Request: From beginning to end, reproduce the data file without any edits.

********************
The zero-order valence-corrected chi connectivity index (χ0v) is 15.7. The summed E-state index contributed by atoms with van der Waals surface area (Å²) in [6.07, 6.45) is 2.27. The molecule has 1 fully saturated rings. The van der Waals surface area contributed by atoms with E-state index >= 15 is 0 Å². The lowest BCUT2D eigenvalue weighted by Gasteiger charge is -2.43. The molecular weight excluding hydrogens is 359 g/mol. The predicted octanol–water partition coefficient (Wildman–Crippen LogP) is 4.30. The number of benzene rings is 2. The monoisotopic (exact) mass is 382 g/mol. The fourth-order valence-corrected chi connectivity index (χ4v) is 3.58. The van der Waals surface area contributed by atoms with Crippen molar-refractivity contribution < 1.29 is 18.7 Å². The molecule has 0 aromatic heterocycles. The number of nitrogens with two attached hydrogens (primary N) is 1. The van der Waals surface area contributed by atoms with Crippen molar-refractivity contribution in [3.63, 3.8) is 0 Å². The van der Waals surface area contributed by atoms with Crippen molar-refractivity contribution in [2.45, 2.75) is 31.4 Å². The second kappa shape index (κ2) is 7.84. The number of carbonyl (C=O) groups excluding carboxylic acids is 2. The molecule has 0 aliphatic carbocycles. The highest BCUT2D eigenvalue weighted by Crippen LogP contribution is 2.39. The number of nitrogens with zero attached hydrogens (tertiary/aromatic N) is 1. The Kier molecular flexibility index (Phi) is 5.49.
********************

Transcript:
The zero-order valence-corrected chi connectivity index (χ0v) is 15.7. The summed E-state index contributed by atoms with van der Waals surface area (Å²) in [6.07, 6.45) is 2.27. The molecule has 1 fully saturated rings. The van der Waals surface area contributed by atoms with E-state index >= 15 is 0 Å². The lowest BCUT2D eigenvalue weighted by Gasteiger charge is -2.43. The molecular weight excluding hydrogens is 359 g/mol. The predicted octanol–water partition coefficient (Wildman–Crippen LogP) is 4.30. The number of benzene rings is 2. The monoisotopic (exact) mass is 382 g/mol. The fourth-order valence-corrected chi connectivity index (χ4v) is 3.58. The van der Waals surface area contributed by atoms with Crippen molar-refractivity contribution < 1.29 is 18.7 Å². The molecule has 0 aromatic heterocycles. The number of nitrogens with two attached hydrogens (primary N) is 1. The van der Waals surface area contributed by atoms with Crippen molar-refractivity contribution in [3.63, 3.8) is 0 Å². The van der Waals surface area contributed by atoms with Crippen molar-refractivity contribution in [2.45, 2.75) is 31.4 Å². The second kappa shape index (κ2) is 7.84. The number of carbonyl (C=O) groups excluding carboxylic acids is 2. The molecule has 0 aliphatic carbocycles. The highest BCUT2D eigenvalue weighted by Crippen LogP contribution is 2.39. The number of nitrogens with zero attached hydrogens (tertiary/aromatic N) is 1. The Kier molecular flexibility index (Phi) is 5.49.